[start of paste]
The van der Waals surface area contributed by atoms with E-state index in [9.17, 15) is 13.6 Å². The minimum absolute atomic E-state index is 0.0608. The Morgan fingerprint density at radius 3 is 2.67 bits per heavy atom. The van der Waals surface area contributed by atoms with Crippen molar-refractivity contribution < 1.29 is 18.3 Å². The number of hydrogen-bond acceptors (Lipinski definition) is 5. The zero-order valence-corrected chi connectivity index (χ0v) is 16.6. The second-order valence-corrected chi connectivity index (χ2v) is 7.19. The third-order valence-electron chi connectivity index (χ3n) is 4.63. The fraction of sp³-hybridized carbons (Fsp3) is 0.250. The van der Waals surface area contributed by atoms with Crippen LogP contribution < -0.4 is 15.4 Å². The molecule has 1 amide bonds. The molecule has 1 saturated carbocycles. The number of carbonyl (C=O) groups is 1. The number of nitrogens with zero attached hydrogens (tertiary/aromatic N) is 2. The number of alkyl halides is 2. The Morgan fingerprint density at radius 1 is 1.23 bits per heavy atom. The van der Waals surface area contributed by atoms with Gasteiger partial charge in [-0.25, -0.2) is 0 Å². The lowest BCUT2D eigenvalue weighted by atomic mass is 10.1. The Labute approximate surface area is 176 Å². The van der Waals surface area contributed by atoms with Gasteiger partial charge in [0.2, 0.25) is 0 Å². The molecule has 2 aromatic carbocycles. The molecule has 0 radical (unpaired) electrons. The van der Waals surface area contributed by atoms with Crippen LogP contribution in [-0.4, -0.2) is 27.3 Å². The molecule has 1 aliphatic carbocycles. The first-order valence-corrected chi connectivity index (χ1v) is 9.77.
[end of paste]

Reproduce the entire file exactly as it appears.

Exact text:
The van der Waals surface area contributed by atoms with E-state index in [9.17, 15) is 13.6 Å². The minimum absolute atomic E-state index is 0.0608. The Morgan fingerprint density at radius 3 is 2.67 bits per heavy atom. The van der Waals surface area contributed by atoms with Crippen molar-refractivity contribution < 1.29 is 18.3 Å². The number of hydrogen-bond acceptors (Lipinski definition) is 5. The zero-order valence-corrected chi connectivity index (χ0v) is 16.6. The second-order valence-corrected chi connectivity index (χ2v) is 7.19. The third-order valence-electron chi connectivity index (χ3n) is 4.63. The fraction of sp³-hybridized carbons (Fsp3) is 0.250. The van der Waals surface area contributed by atoms with Crippen LogP contribution < -0.4 is 15.4 Å². The molecule has 1 amide bonds. The molecule has 1 saturated carbocycles. The number of carbonyl (C=O) groups is 1. The number of nitrogens with zero attached hydrogens (tertiary/aromatic N) is 2. The number of alkyl halides is 2. The Morgan fingerprint density at radius 1 is 1.23 bits per heavy atom. The van der Waals surface area contributed by atoms with Gasteiger partial charge in [-0.25, -0.2) is 0 Å². The lowest BCUT2D eigenvalue weighted by atomic mass is 10.1. The Labute approximate surface area is 176 Å². The van der Waals surface area contributed by atoms with Gasteiger partial charge in [0.2, 0.25) is 0 Å². The molecule has 2 aromatic carbocycles. The molecule has 0 radical (unpaired) electrons. The van der Waals surface area contributed by atoms with Crippen LogP contribution in [-0.4, -0.2) is 27.3 Å². The molecule has 1 aliphatic carbocycles. The first-order valence-corrected chi connectivity index (χ1v) is 9.77.